FIG. 2 is a graphical illustration of the waveform interrupt period utilized by the circuit of FIGS. 1 and 3.
FIG. 3 illustrates the circuit features of the preferred embodiment of the present invention.
The following description assumes the use of the simultaneous transmission signal detection system in conjunction with a radio transceiver circuit typical of those now in widespread use. The transceiver circuit assumed is of a design wherein the antenna system and transmit/receive mode circuits can be switched to enable mode changes in the time spans required by the present arrangement available. Separate receiving and transmitting devices with their individual antennas may be utilized.
With reference to FIG. 1, the overall system is depicted in a block/schematic diagram.
In operation of the transceiver circuit, upon initiation of voice transmission a pulse is generated on line 201 and sent to the "set" input of the Transmit/Receive (T/R) flip/flop 200, setting its Q output to logic 1, +10 volts, and setting the Q output to logic 0. This constitutes the "transmit" state of flip/flop 200. In this transmit state the +10 volt signal from the "Q" output of T/R flip/flop 200, drives transistor 202 which, in turn, activates a relay coil of the transmit receive relay 204. Relay 204 disconnects the speaker 112 from the audio section 110 output. Relay 204 also disconnects the receiver section 100 from the audio section 110 input and via its contacts connects the transmitter microphone (not shown) through microphone jack 113 in its place. Relay 204 only controls the audio functions of the microphone and speaker 112. The relay 204 does not need to be activated in order for the transmitter RF amplifier 102 to be turned off or for the receiver section 100 to function.
Mode switching from receive to transmit for the receiver section 100 and the RF amplifier 102 is accomplished by changing the bias voltage to the output stages of the crystal synthesizer 104 coupled thereto via line 101.
When the input bias to the crystal synthesizer 104 is at zero volts, there is no local oscillator signal on line 105 to the mixer of receiver section 100. The RF drive signal on line 103 is active and, in turn, supplies an input to the RF amplifier section 102. The mode can be changed from transmit to receive by simply changing the input bias on line 101, to the crystal synthesizer 104. When this bias is switched from zero volts to +10 volts, the synthesizer output stage supplying drive to the RF amplifier 102 is turned off and the local oscillator signal on line 105 to the mixer of receiver section 100 is activated. The antenna system is effectively connected to the receiver input whenever there is no transmit level RF voltage on the antenna system 108-even though the audio section may still in the transmit mode. For example audio section 110 is not connected to speaker 112 until relay 204 is de-activated. The receiver section 100 becomes fully active in several milliseconds. The presence or absence of a received signal is determined by measuring the voltage on the automatic gain control (AGC) line 109.
The T/R bias pulse filter 206 serves to effect a smooth transition from transmit to receive by insuring that the bias voltage on line 101 contains a minimum of transient signals. Upon receiving a logic "0" signal from the Q output of T/R flip/flop 200, the T/R bias filter 206 smoothly integrates that signal to provide a 1 millisecond duration ramp from +10 volts down to 0 volts. This ramp signal is fed via line 101 to the crystal synthesizer 104. This ramp signal slowly biases on the transmitter RF drive of RF amplifier 102. When the Q output signal is switched back to logic 1, the signal from T/R bias pulse filter 206 is "ramped" back to a +10 volt output on the bias line 101. This filtering action slowly turns on the receiver local oscillator signal and turns off the RF drive. The purpose of the T/R bias filter 206 is to suppress interference that would be generated in sidebands if the power were suddenly applied and then removed from an RF amplifier in a transmitting system. The integrated voltage ramp is an effective substitution for a truly gaussian wave shape that would cause a minimum of high frequency overtones to be added as modulation to the carrier as it is turned on and off.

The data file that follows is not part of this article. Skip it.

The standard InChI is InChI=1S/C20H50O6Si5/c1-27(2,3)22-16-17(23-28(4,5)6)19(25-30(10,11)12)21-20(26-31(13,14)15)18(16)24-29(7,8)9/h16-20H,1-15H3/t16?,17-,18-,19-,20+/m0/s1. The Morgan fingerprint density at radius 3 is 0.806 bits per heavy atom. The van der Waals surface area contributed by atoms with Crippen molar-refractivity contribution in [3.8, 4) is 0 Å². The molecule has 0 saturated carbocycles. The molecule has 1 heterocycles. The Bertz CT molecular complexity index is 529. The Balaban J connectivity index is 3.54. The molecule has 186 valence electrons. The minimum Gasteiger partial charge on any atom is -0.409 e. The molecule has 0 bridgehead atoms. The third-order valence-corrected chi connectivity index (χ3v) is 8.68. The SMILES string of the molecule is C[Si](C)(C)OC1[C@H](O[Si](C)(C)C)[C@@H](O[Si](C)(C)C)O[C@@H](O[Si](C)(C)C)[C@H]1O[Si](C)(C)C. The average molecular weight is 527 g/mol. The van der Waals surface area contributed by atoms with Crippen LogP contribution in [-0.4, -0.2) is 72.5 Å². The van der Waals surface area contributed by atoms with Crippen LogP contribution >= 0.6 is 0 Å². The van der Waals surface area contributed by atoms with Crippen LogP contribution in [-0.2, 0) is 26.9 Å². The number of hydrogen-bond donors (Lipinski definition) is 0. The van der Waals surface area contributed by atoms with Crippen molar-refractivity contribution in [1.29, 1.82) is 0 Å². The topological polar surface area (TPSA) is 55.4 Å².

In order to end a transmission and return to the receive mode, releasing the transmit button (push-to-talk button) located on the microphone (not shown) generates a pulse on the receive request (REC. REG.) line 203 to reset the T/R flip/flop 200. In this way the T/R flip/flop 200 is reset into the receive mode, relay 204 is de-activated and the receiving local oscillator signal is activated from crystal synthesizer 104.
A timer and pulse generator circuit 210 generates a voltage pulse at a repetition rate of approximately once a second and of a duration of approximately five to ten milliseconds. This pulse is called the Transmit Interrupt Pulse and is present on line 205 and is coupled to the T/R bias pulse filter 206. Near the middle of the transmit interrupt time, a second pulse of one millisecond duration is generated. This one millisecond duration pulse is called the "AGC Sample Pulse" and is present on line 209 coupling the timer 210 to the AGC voltage comparators 212. When the T/R flip/flop 200 is in the transmit mode (i.e. Q output is logic 1 and Q is logic 0), as set by the transmit request pulse on terminal 201, the timer generated Transmit Interrupt Pulse will periodically (every second or so) be sent via line 205 to the T/R Bias pulse filter 206 which in turn alters the bias to the crystal synthesizer 104. The filtered bias Transmit Interrupt Pulse from synthesizer 104 will turn off the RF drive signal to RF amplifier 102 and turn on the receiver local oscillator signal to receiver 100.